The indices (DJIA 12976, S&P 1372) drifted lower again yesterday, but remain well within their primary trends (1) short term trading ranges [12022-13302, 1266-1422] and (2) intermediate term uptrends [12081-17081, 1273-1853].
Volume rose; breadth continued weak. The VIX declined slightly but was still above the lower boundary of its intermediate term trading range (and the neckline of the developing head and shoulders formation).
GLD fell but remains above the lower boundary of its intermediate term trading range but below the most recent lower high.
Bottom line: the last couple of days of fractional moves down leaves the Averages in the upper quadrant of their short term trading ranges. Our Portfolios are not buyers in this zone. However, a further move up will focus our attention on possible Sell candidates.
Strategists most bearish on equities since 1985 (short):
Yesterday’s economic news was neutral:
(1) three indicators were reported and they all were virtually in line with estimates and/or their prior month’s reading: July domestic vehicle sales, June construction spending and the July ISM manufacturing index. Clearly as one who believes that there will not be a recession, this was a bit disappointing after a couple of days of reporting strong data to the upside. On the other hand, mixed is not negative; so there is very little to threaten our forecast.
Goldman’s take (short):
(2) the FOMC meeting ended and its accompanying statement showed very little change from the prior one. In other words, no QEIII. To be sure, the Fed left open the possibility of additional easing---but they always have.
The Market reacted very little to the absence of any new more aggressive Fed posture. As you know, I thought that at least of portion of the fuel for last week’s rocket shot was the prospect for an easier US central bank monetary policy and certainly expected a more volatile reaction if it didn’t occur. Apparently, that was wrong. I guess that is what I get for thinking.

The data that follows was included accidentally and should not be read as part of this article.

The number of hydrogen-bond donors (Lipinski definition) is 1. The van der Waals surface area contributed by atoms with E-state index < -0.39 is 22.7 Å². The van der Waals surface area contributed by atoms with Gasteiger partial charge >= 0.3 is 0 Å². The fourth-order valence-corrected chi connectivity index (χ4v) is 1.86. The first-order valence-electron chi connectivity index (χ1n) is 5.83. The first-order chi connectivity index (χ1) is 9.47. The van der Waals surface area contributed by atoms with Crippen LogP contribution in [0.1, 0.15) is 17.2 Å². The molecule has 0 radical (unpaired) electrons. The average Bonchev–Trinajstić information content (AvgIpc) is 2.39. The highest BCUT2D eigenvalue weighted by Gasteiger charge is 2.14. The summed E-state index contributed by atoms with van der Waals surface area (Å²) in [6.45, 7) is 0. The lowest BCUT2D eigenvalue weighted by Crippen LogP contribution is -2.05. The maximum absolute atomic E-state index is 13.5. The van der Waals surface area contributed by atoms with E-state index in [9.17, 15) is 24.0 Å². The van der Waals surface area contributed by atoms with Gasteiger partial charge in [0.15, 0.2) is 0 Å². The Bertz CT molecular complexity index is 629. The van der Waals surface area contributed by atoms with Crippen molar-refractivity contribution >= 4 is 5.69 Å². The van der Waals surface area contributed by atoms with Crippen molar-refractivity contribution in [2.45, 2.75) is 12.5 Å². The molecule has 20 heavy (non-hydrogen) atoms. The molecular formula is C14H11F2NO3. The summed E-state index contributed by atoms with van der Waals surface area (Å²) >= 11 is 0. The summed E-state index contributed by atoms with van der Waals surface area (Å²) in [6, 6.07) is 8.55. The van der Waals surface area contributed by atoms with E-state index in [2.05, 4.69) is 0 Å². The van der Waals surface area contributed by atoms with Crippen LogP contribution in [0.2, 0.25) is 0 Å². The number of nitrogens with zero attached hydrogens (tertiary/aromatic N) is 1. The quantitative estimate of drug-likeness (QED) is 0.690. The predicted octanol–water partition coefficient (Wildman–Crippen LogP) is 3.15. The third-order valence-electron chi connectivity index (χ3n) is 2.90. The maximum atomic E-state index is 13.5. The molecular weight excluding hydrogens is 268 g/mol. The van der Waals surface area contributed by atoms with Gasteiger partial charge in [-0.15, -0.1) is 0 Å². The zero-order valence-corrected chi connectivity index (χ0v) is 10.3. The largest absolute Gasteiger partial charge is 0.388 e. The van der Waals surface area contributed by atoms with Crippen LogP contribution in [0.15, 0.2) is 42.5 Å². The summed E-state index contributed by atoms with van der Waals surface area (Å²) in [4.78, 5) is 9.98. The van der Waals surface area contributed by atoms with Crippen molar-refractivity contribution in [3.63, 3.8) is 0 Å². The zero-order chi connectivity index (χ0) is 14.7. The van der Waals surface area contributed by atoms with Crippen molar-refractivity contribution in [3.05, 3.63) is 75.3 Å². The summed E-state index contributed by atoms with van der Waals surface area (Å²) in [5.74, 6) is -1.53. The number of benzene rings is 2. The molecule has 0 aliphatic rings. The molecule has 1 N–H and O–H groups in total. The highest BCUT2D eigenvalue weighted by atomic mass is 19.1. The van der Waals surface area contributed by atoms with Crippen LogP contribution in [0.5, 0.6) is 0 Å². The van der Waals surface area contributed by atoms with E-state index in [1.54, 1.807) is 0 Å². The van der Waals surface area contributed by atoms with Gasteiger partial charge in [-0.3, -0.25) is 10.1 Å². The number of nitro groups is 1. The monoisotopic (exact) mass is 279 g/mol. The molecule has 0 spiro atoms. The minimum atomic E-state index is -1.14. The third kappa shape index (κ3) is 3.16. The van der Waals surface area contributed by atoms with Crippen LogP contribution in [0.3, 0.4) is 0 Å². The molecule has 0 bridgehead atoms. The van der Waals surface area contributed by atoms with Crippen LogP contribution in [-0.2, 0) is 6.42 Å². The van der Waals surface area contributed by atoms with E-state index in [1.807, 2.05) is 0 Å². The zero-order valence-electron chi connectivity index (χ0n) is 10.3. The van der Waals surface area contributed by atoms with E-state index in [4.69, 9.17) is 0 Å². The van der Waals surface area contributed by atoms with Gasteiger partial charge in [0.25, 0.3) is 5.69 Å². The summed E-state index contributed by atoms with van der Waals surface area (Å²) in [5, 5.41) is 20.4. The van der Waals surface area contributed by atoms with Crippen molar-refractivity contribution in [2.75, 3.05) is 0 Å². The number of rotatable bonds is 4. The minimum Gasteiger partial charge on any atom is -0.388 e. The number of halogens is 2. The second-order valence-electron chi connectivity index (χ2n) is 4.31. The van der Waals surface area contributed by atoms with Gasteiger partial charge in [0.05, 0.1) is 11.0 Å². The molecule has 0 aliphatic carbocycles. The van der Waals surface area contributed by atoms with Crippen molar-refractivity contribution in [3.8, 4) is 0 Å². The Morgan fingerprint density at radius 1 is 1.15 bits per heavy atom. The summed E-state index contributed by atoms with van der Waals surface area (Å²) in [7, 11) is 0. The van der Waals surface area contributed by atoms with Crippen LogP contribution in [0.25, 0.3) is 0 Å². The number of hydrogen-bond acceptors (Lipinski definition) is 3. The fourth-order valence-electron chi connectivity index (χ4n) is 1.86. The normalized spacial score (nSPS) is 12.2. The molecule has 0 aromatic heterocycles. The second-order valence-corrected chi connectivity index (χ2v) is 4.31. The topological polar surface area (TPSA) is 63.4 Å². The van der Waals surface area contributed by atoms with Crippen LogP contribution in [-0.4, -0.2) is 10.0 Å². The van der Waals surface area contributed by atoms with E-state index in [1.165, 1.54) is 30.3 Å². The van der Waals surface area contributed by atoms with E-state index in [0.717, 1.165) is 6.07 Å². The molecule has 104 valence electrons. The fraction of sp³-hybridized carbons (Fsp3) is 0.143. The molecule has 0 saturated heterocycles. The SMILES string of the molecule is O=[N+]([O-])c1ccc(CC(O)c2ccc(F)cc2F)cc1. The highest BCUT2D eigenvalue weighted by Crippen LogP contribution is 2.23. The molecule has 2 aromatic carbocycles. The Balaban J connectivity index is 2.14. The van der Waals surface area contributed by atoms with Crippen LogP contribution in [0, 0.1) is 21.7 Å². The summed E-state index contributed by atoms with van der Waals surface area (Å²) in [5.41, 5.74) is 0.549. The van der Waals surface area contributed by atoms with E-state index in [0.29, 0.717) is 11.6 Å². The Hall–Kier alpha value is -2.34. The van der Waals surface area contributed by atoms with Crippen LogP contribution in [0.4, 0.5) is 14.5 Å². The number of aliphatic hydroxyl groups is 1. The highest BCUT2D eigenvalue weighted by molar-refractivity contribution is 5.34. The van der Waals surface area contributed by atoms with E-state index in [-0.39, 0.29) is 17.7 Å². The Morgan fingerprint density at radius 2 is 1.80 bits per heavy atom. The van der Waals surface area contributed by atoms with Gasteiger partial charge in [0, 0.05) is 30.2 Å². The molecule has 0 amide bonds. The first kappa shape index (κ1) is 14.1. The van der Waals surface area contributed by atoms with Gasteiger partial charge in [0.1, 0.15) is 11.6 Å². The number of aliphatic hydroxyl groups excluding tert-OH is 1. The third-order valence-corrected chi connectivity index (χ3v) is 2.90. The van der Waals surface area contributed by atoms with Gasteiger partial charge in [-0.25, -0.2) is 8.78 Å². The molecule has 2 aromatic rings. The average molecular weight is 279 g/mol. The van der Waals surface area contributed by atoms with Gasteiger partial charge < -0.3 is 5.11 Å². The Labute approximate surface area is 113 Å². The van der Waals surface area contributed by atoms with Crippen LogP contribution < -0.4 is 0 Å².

So now the question is, was all the last week’s price spike a function of a perceived improvement in EU/ECB fiscal policy? or will I be equally wrong about that as well? We will know soon enough. ***Draghi is starting to speak as this is being published.
Update on Spain (short):
Bottom line: whatever the eurocrats do won’t alter the strategy I laid out in last week’s Closing Bell. If Draghi has been bloviating, then my interest in putting cash to work remains dormant until prices hit the S&P 1250-1300 level. On the other hand, if the eurocrats actually come up with a plan for a fiscal union strong enough to backstop the bank and sovereign insolvency problems, then at current price levels (Fair Value as calculated by our Valuation Model), our Portfolios will likely start nibbling on stocks in our Buy Lists.
Just to be clear, the latter case is our ‘muddle through’ scenario and as such describes a decade of little to no economic growth as the continent delevers and cut costs---in other words, not an economy that is going to add anything to our own attempts to improve our rate of growth.
Update on Doug Short’s valuation model (short):
The Libor cartel continues to emerge (medium):
Investing legend gives clients their money back (short):
The latest from Stephan Roach (medium):
The latest from David Rosenberg (medium):
Charles Biderman and Jim Bianco discuss the current (depressing) state of affairs (9 minute video):
Strategic Stock Investments is to help other investors build wealth and benefit from the investing lessons he learned the hard way.